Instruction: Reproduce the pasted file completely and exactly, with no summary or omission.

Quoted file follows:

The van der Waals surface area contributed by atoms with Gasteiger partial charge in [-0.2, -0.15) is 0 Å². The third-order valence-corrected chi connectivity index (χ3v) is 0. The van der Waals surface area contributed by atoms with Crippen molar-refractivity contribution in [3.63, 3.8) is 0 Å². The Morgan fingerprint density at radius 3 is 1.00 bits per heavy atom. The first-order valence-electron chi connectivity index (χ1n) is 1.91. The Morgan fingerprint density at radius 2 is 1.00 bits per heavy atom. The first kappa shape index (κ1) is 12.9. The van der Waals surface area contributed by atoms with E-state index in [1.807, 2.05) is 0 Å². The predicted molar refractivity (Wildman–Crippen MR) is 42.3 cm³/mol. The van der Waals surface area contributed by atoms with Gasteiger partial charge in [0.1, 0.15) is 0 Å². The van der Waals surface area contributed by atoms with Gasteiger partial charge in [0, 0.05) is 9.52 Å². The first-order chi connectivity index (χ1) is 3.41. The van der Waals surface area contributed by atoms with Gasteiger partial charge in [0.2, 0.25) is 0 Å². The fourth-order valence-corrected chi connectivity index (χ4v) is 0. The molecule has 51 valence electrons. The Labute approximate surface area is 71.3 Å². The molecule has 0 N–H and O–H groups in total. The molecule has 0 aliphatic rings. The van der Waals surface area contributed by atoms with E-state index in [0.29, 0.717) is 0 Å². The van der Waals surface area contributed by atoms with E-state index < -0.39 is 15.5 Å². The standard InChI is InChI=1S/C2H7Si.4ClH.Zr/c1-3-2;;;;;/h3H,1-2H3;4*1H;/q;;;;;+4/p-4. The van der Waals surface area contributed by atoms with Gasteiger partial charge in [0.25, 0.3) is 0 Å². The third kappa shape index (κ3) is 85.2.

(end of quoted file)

The van der Waals surface area contributed by atoms with Gasteiger partial charge in [-0.2, -0.15) is 0 Å². The third-order valence-corrected chi connectivity index (χ3v) is 0. The van der Waals surface area contributed by atoms with Crippen molar-refractivity contribution in [3.63, 3.8) is 0 Å². The Morgan fingerprint density at radius 3 is 1.00 bits per heavy atom. The first-order valence-electron chi connectivity index (χ1n) is 1.91. The Morgan fingerprint density at radius 2 is 1.00 bits per heavy atom. The first kappa shape index (κ1) is 12.9. The van der Waals surface area contributed by atoms with E-state index in [1.807, 2.05) is 0 Å². The predicted molar refractivity (Wildman–Crippen MR) is 42.3 cm³/mol. The van der Waals surface area contributed by atoms with Gasteiger partial charge in [0.1, 0.15) is 0 Å². The van der Waals surface area contributed by atoms with Gasteiger partial charge in [0, 0.05) is 9.52 Å². The first-order chi connectivity index (χ1) is 3.41. The van der Waals surface area contributed by atoms with Gasteiger partial charge in [0.2, 0.25) is 0 Å². The fourth-order valence-corrected chi connectivity index (χ4v) is 0. The molecule has 51 valence electrons. The Labute approximate surface area is 71.3 Å². The molecule has 0 N–H and O–H groups in total. The molecule has 0 aliphatic rings. The van der Waals surface area contributed by atoms with E-state index in [0.29, 0.717) is 0 Å². The van der Waals surface area contributed by atoms with E-state index < -0.39 is 15.5 Å². The standard InChI is InChI=1S/C2H7Si.4ClH.Zr/c1-3-2;;;;;/h3H,1-2H3;4*1H;/q;;;;;+4/p-4. The van der Waals surface area contributed by atoms with Gasteiger partial charge in [0.25, 0.3) is 0 Å². The third kappa shape index (κ3) is 85.2.